Stock market falls indicate growing problems in the financial system

Wall Street, along with other stock markets around the world, continued to tumble under the impact of rising interest rates, inflation and a slowing global economy amid warnings that conditions are created for financial market instability.

the FinancialTimes reported that its All-Worlds barometer of global stocks fell 3% on Monday, its biggest drop since June 2020 as markets were hit by the onset of the pandemic, hitting its lowest level since December this year.

Traders work on the floor of the New York Stock Exchange. (AP Photo/Richard Drew)

Wall Street’s steep declines of the past week continued on Monday with the S&P 500 down 3.2% and the technology-focused NASDAQ down another 4.3%. The S&P is down more than 16% for the year while the NASDAQ has fallen more than 25% and is now down 27% from its record high of last November.

After a massive sell-off in Asian markets yesterday, Wall Street rose slightly on the day.

Summarizing the general sentiments, Seema Shah of Principal Global Investors told the the wall street journal“By 2023, you will most likely see growth slow down very significantly, and the specter of recessions is really starting to loom.”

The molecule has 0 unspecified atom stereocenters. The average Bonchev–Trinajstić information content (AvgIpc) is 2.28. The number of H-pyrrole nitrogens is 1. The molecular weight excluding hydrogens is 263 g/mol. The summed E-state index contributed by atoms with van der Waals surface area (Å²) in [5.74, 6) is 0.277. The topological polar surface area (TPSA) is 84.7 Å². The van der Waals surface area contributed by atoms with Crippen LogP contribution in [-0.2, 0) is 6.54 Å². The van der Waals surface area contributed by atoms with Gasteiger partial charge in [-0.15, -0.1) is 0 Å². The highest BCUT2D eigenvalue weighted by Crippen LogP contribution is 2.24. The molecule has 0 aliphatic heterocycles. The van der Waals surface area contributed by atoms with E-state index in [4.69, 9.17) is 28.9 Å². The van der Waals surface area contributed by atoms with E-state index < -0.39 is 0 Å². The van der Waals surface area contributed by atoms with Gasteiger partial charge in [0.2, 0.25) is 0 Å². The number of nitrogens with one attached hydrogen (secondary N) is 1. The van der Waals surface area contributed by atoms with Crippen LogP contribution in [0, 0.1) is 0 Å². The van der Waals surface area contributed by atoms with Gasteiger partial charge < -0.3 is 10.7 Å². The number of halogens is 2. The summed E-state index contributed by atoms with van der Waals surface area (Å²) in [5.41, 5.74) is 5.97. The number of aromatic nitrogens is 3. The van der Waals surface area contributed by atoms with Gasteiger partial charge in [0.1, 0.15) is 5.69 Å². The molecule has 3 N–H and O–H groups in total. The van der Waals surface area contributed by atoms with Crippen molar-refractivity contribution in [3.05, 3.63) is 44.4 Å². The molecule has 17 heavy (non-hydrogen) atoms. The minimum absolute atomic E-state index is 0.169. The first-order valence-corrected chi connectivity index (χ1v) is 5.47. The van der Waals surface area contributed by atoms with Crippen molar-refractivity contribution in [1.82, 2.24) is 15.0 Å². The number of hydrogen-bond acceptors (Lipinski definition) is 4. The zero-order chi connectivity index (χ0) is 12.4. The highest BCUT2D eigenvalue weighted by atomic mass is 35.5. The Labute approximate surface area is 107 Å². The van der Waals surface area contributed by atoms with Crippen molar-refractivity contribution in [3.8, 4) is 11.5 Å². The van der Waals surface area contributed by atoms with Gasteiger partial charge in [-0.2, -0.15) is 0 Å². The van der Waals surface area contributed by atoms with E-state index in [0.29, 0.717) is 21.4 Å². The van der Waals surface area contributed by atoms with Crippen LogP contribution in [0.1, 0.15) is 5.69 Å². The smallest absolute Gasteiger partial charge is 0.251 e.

The global economy is moving in the same direction. There are fears of a major slowdown in China as it struggles to contain the spread of the latest COVID-19 outbreak, with exports falling to their lowest level in two years last month. There are signs of a slowdown in German and French manufacturing industries. The price of oil also fell as fears of a weakening global economy grew.

The latest phase of what the WSJ described as a “rout” began last Thursday. Prices had risen sharply the day before following assurances from Federal Reserve Chairman Jerome Powell that the central bank was not considering a 0.75% increase in the bank’s interest rate.

But then the reality of continued Fed rate hikes – Powell indicated that hikes of 0.5 percentage points each were on the table for at least the next two Fed meetings – crumbled and markets have fallen sharply.

Beneath the immediate swings in stock markets, there are indications of growing problems in the financial system. She is haunted by the March 2020 meltdown at the start of the pandemic which saw the Fed step in to the tune of around $4 trillion, becoming the backstop for all areas of finance.

These fears were highlighted in the Fed’s semi-annual financial stability report released on Monday. He said there was a “higher than normal” chance that conditions in US financial markets would suddenly deteriorate.

“Further negative inflation and interest rate surprises, particularly if accompanied by a decline in economic activity, could adversely affect the financial system,” the report said.

A sharp rise in rates “could lead to increased volatility, stress on market liquidity and a sharp correction in the prices of risky assets, potentially leading to losses at various financial intermediaries” which could reduce “their ability to raise capital and to maintain trust”. of their counterparts.